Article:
Oh how highly do men prize their charters and privileges and how carefully do they keep and lay up the deeds and assurances of their lands! Oh how should saints then treasure up those precious promises, which are to them instead of all deeds and assurances for their preservation, protection, maintenance, deliverance, comfort, and everlasting happiness! The promises are a mine of rich treasures; they are a garden full of the choicest and sweetest flowers of paradise; in them are wrapped up all celestial contentments and enjoyments; and therefore study them more than ever, and prize them more than ever, and improve them more than ever. "He has given us his very great and precious promises." 2 Peter 1:4

[2.] Secondly, If you consider their near and dear relations to God. They are his servants, his friends, his children, his members, his spouse, etc. By all which it is evident that they stand upon the advantage-ground, for preservation and protection, above all others in the world.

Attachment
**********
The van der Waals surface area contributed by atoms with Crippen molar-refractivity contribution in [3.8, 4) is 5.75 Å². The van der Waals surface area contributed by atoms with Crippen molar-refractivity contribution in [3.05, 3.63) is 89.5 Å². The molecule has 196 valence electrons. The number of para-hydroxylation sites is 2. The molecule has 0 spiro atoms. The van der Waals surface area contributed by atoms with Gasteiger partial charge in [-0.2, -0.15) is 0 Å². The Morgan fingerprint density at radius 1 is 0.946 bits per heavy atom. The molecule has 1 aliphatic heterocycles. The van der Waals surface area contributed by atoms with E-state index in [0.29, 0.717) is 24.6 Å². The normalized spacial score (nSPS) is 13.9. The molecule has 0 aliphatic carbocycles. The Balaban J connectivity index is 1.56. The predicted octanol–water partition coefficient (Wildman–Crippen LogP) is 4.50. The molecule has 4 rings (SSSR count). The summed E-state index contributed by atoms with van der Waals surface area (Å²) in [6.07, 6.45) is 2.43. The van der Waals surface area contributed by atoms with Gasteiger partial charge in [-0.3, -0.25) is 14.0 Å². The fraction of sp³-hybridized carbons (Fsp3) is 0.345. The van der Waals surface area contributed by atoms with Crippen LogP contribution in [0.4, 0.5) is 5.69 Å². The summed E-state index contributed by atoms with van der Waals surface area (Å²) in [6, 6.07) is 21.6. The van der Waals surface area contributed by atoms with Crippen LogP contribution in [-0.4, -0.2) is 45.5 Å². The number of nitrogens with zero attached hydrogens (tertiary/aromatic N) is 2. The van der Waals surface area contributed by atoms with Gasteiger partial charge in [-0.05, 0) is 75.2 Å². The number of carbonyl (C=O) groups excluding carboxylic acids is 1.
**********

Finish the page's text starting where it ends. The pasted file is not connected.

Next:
[3.] Thirdly, If you consider that high value and esteem and price that the Lord puts upon them. He esteems them as the apple of his eye, Zech. 2:8; he accounts them as his jewels, Mal. 3:17; he prizes them as his portion, Deut. 32:9—yes, as his pleasant portion, Jer. 12:10; he accounts them his crown, yes, his crown of glory, and his royal diadem: Isaiah 62:3, "You shall also be a crown of glory in the hand of the Lord, and a royal diadem in the hand of your God." Yes, he prizes one saint above all the world, Heb. 11:38. By all which it is most evident that they stand upon the advantage-ground, as to their preservation and protection, above all other people in the world; for God accounts all the world besides, to be but as dirt, as dust, as chaff, as thorns and briers—who are only fit to be cast into the fire to be consumed and destroyed. When pearls grew common at Rome, they began to be slighted—but saints are such pearls of great price, that God will never slight them.